It’s funny. I frequently travel to America for business and, over time, have noticed two stereo-types disappearing there and transferring to Australia: obesity and cigarettes.

    Yes, the bible belt there is still fat and lung cancery, but the US coastal cities are visibly fitter….and NOBODY smokes cigarettes anymore. Of course, studies show the coastal states have a higher degree of formal education, so go figure.

  • Agreed, it’s a clumsy measurement. At 175cm tall and 77kg I’m also crossing into the overweight category, but I have a 78cm (30.5″) waist! I have weight trained for years but to an athletic build kind of level rather than ox-like. My height puts me around average caucasian height so if the guidelines are so skewed for someone like me you can expect them to be even further off for those at the other ends of the scale.

  • BMI is just a statistical tool not a medical one.
    firstly it was invented in the 1800 and is basically
    just your weight divided by the square of your hight. the other big problem with the data that it outputs in these studies is that In the 1990s the World Health Organization (WHO) decided that a BMI of 25 to 29 should be considered overweight and a BMI over 30 is obese. This became the definitive guide for determining if someone is overweight.
    However, the current WHO and NIH ranges were not established with references to any scientific study, but are arbitrary ranges

  • Interesting the relation between spiralling debt and obesity in first world nations. As Australians get more and more in debt we seem to be catching up to our American penal colony cousins at an umcomfortably quick rate in terms of obesity and obesity related medical conditions.

  • BMI is more than functional and the excuse of it doesn’t take muscle into account is ridiculous because that is only applicable to maybe three percent of the population. Whereas the other sixty percent of people who are overweight try and use it as an excuse so they don’t need to eat healthy.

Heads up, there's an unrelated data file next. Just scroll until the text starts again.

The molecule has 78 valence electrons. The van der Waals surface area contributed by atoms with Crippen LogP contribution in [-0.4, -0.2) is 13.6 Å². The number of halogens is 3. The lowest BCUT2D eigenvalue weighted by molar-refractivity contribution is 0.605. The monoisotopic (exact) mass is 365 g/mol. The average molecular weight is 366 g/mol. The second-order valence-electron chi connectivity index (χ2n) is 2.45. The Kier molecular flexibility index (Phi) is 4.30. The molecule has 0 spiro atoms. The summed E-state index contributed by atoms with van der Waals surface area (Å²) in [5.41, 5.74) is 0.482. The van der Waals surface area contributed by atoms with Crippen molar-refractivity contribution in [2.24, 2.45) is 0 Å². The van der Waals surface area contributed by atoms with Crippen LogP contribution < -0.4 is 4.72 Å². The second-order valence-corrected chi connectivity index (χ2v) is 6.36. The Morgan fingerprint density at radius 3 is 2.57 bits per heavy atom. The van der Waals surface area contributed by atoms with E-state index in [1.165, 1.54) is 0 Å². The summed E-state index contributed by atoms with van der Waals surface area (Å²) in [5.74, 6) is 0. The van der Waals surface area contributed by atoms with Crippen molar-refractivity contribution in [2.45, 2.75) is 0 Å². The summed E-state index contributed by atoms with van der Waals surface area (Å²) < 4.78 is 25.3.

• I think the twin partners of lack of exercise and unhealthy eating are the obvious causes. But why are our diets poor and why don’t we exercise? Families with both parents working are tired and time poor. That answers the question for me. With 4 kids and being health conscious, I started developing weekly meals and shopping lists which were balanced, low fat, healthy and quick to preare after work. All of my children are slim, and husband and I are working on it! Check it out at aussiemealsmadeeasy.com – there’s a free sample to download.

    • Melissa, I respect and commend anyone trying to improve the health of those around them but I do want to say it’s not necessarily true that low-fat necessarily means “balanced”. I’m speaking as someone that spent way too long caught in the low-fat (and subsequent high carbohydrate) dogma and wished someone had stopped me and encouraged me to do a lot more study into the benefits of a properly balanced diet that includes fats. I’d suggest that anyone interested read the work of Gary Taubes, Dr Eades, Mark Sisson, Robb Wolf amongst others.

      • Hi Nick
        Yes I agree with you – there are healthy fats that benefit health and I eat them regularly. However a diet that is overall low in fat is recommended to reduce the risk of heart disease, diabetes and some cancers. My sources are the Australian Dietary Guidelines and the World Cancer Research Fund. My meal plans at aussiemealsmadeeasy.com are low fat, not no fat and they are balanced meals.

  • The BMI is an outdated rating scale to determine whether an individual is overweight/obese. I go to gym 3-4 times per week am 6ft tall, 84kg and have a fat percentage of roughly 15% (BMI 24; which is borderline normal/overweight).

    A better rating scale would be to go by an individuals fat percentage, though this requires a scan (rather than callipers) it is more precise.

  • They should be processed by slaughterhouses and sent to third world countries to feed the starving. We could even off-shore outsource the slaughtering thus giving them jobs too…